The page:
Wednesday, 05 July 2017, 6.00 pm - 7.30 pm |
Freie Universität Berlin, Otto-Suhr-Institut für Politikwissenschaft, Ihnestr. 21 - F, 14195 Berlin
Toward a Popular History of the Syrian Uprising: We Crossed a Bridge and it Trembled
(Northwestern University, EUME-CNMS Fellow of the AvH 2016-18)
Chair: Cilja Harders
(FU Berlin, EUME)
We Crossed A Bridge and It Trembled: Voices from Syria chronicles the Syrian uprising and war through a mosaic of testimonials collected from 2012 through 2017 from more than 300 displaced Syrians across the Middle East, Europe, and the United States. Beginning with a chapter on life under the regime of Hafez al-Assad, it moves to describe changes in Syria after Bashar al-Assad’s assumption of power, the launch of protests in 2011, the government’s subsequent crackdown, the escalation and militarization of the rebellion, everyday life under conditions of war, and the experience of forced migration -- as recounted by the ordinary people who lived these events. “It was the revolution that allowed me to see people for who they really are,” one woman comments near the book’s closing. “It showed me that every Syrian has a hundred stories in his heart. Every Syrian is himself a story.” We Crossed a Bridge and It Trembled is a journey into some of those stories.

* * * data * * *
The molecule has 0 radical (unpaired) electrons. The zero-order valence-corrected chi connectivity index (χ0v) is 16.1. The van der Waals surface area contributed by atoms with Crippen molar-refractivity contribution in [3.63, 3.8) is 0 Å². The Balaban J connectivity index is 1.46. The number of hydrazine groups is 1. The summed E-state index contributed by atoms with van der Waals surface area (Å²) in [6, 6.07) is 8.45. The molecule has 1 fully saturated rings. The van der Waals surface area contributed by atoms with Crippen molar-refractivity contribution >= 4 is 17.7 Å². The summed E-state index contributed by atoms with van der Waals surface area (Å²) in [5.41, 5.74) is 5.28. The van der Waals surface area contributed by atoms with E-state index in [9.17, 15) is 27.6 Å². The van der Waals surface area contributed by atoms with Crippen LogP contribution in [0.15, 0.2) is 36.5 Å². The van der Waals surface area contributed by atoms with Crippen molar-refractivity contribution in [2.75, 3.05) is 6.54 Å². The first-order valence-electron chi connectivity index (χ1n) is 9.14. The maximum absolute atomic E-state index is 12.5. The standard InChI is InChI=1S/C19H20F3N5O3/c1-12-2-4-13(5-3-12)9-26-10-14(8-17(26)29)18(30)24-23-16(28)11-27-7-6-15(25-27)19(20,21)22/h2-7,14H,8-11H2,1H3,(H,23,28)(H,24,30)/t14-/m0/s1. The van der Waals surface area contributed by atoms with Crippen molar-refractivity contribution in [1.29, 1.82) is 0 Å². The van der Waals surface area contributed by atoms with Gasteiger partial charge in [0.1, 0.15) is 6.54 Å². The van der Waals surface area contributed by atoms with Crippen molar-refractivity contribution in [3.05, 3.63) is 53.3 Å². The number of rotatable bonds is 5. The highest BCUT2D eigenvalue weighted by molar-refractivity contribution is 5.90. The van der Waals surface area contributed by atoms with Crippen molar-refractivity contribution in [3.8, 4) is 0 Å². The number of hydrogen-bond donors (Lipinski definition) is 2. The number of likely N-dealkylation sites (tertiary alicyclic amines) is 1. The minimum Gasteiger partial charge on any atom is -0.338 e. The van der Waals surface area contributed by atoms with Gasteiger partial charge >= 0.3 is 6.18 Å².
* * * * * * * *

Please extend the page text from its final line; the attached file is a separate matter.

Wendy Pearlman is Associate Professor of Political Science and the Martin and Patricia Koldyke Outstanding Teaching Professor at Northwestern University, where she specializes in the comparative politics of the Middle East. She is the author of three books, We Crossed A Bridge and It Trembled: Voices from Syria (HarperCollins 2017), Violence, Nonviolence, and the Palestinian National Movement (Cambridge University Press, 2011) and Occupied Voices: Stories of Everyday Life from the Second Intifada (Nation Books, 2003), as well as dozens of articles or book chapters. Pearlman holds a BA from Brown University, an MA from Georgetown, and a PhD from Harvard. She has studied or conducted research in Spain, Germany, Morocco, Egypt, Lebanon, Jordan, Turkey, Israel, and the West Bank and Gaza Strip. As a EUME Fellow of the Alexander von Humboldt-Stiftung, she is spending summers 2016, 2017, and 2018 researching questions of identity, integration, and socio-economic class among Syrian refugees in Germany.